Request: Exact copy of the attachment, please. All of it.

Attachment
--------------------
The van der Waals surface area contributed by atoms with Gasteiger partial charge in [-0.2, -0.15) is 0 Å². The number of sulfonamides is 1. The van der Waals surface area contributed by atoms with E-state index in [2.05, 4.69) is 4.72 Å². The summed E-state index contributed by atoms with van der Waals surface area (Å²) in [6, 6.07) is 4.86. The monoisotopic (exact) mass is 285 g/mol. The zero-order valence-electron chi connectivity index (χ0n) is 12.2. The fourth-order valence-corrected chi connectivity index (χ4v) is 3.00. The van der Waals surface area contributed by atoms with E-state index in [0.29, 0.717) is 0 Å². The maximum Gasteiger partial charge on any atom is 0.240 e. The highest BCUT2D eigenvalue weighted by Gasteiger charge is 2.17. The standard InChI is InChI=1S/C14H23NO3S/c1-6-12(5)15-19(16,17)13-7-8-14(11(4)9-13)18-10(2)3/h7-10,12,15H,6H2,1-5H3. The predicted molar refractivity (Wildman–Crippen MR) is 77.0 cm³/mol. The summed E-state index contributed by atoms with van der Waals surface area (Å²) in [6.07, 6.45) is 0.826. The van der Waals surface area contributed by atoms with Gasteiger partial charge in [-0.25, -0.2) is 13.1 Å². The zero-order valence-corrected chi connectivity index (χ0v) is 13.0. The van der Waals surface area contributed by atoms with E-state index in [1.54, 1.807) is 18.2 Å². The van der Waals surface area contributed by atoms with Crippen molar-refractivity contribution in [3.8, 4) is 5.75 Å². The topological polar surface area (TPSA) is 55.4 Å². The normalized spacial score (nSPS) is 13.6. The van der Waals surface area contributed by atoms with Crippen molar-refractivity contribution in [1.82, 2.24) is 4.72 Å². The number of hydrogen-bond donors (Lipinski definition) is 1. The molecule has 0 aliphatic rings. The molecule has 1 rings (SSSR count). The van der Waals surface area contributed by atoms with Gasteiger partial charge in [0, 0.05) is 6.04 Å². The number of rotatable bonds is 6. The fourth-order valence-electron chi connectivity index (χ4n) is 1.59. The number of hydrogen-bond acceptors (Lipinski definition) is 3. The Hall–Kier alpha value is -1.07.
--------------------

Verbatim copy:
The van der Waals surface area contributed by atoms with Gasteiger partial charge in [-0.2, -0.15) is 0 Å². The number of sulfonamides is 1. The van der Waals surface area contributed by atoms with E-state index in [2.05, 4.69) is 4.72 Å². The summed E-state index contributed by atoms with van der Waals surface area (Å²) in [6, 6.07) is 4.86. The monoisotopic (exact) mass is 285 g/mol. The zero-order valence-electron chi connectivity index (χ0n) is 12.2. The fourth-order valence-corrected chi connectivity index (χ4v) is 3.00. The van der Waals surface area contributed by atoms with E-state index in [0.29, 0.717) is 0 Å². The maximum Gasteiger partial charge on any atom is 0.240 e. The highest BCUT2D eigenvalue weighted by Gasteiger charge is 2.17. The standard InChI is InChI=1S/C14H23NO3S/c1-6-12(5)15-19(16,17)13-7-8-14(11(4)9-13)18-10(2)3/h7-10,12,15H,6H2,1-5H3. The predicted molar refractivity (Wildman–Crippen MR) is 77.0 cm³/mol. The summed E-state index contributed by atoms with van der Waals surface area (Å²) in [6.07, 6.45) is 0.826. The van der Waals surface area contributed by atoms with Gasteiger partial charge in [-0.25, -0.2) is 13.1 Å². The zero-order valence-corrected chi connectivity index (χ0v) is 13.0. The van der Waals surface area contributed by atoms with E-state index in [1.54, 1.807) is 18.2 Å². The van der Waals surface area contributed by atoms with Crippen molar-refractivity contribution in [3.8, 4) is 5.75 Å². The topological polar surface area (TPSA) is 55.4 Å². The normalized spacial score (nSPS) is 13.6. The van der Waals surface area contributed by atoms with Crippen molar-refractivity contribution in [1.82, 2.24) is 4.72 Å². The number of hydrogen-bond donors (Lipinski definition) is 1. The molecule has 0 aliphatic rings. The molecule has 1 rings (SSSR count). The van der Waals surface area contributed by atoms with Gasteiger partial charge in [0, 0.05) is 6.04 Å². The number of rotatable bonds is 6. The fourth-order valence-electron chi connectivity index (χ4n) is 1.59. The number of hydrogen-bond acceptors (Lipinski definition) is 3. The Hall–Kier alpha value is -1.07.